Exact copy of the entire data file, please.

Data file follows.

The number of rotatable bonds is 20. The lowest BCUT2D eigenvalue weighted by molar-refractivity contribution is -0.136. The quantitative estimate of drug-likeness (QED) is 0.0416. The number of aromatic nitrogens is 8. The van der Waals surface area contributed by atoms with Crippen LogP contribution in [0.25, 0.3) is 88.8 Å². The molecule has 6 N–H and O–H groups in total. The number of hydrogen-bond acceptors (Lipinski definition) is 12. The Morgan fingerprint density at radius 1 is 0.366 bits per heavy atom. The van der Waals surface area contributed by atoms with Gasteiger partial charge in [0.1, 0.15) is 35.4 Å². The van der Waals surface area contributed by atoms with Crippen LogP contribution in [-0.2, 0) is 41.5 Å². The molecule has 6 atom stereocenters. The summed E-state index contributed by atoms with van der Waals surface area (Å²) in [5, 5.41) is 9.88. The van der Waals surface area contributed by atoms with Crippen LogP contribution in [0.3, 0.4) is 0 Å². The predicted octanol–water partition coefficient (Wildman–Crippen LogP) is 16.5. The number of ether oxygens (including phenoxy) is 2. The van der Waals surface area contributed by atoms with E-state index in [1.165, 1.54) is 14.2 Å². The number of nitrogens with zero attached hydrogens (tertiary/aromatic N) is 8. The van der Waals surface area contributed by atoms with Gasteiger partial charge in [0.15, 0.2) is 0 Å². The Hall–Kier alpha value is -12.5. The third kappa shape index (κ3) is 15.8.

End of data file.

The number of rotatable bonds is 20. The lowest BCUT2D eigenvalue weighted by molar-refractivity contribution is -0.136. The quantitative estimate of drug-likeness (QED) is 0.0416. The number of aromatic nitrogens is 8. The van der Waals surface area contributed by atoms with Crippen LogP contribution in [0.25, 0.3) is 88.8 Å². The molecule has 6 N–H and O–H groups in total. The number of hydrogen-bond acceptors (Lipinski definition) is 12. The Morgan fingerprint density at radius 1 is 0.366 bits per heavy atom. The van der Waals surface area contributed by atoms with Gasteiger partial charge in [0.1, 0.15) is 35.4 Å². The van der Waals surface area contributed by atoms with Crippen LogP contribution in [-0.2, 0) is 41.5 Å². The molecule has 6 atom stereocenters. The summed E-state index contributed by atoms with van der Waals surface area (Å²) in [5, 5.41) is 9.88. The van der Waals surface area contributed by atoms with Crippen LogP contribution in [0.3, 0.4) is 0 Å². The predicted octanol–water partition coefficient (Wildman–Crippen LogP) is 16.5. The number of ether oxygens (including phenoxy) is 2. The van der Waals surface area contributed by atoms with E-state index in [1.165, 1.54) is 14.2 Å². The number of nitrogens with zero attached hydrogens (tertiary/aromatic N) is 8. The van der Waals surface area contributed by atoms with Gasteiger partial charge in [0.15, 0.2) is 0 Å². The Hall–Kier alpha value is -12.5. The third kappa shape index (κ3) is 15.8.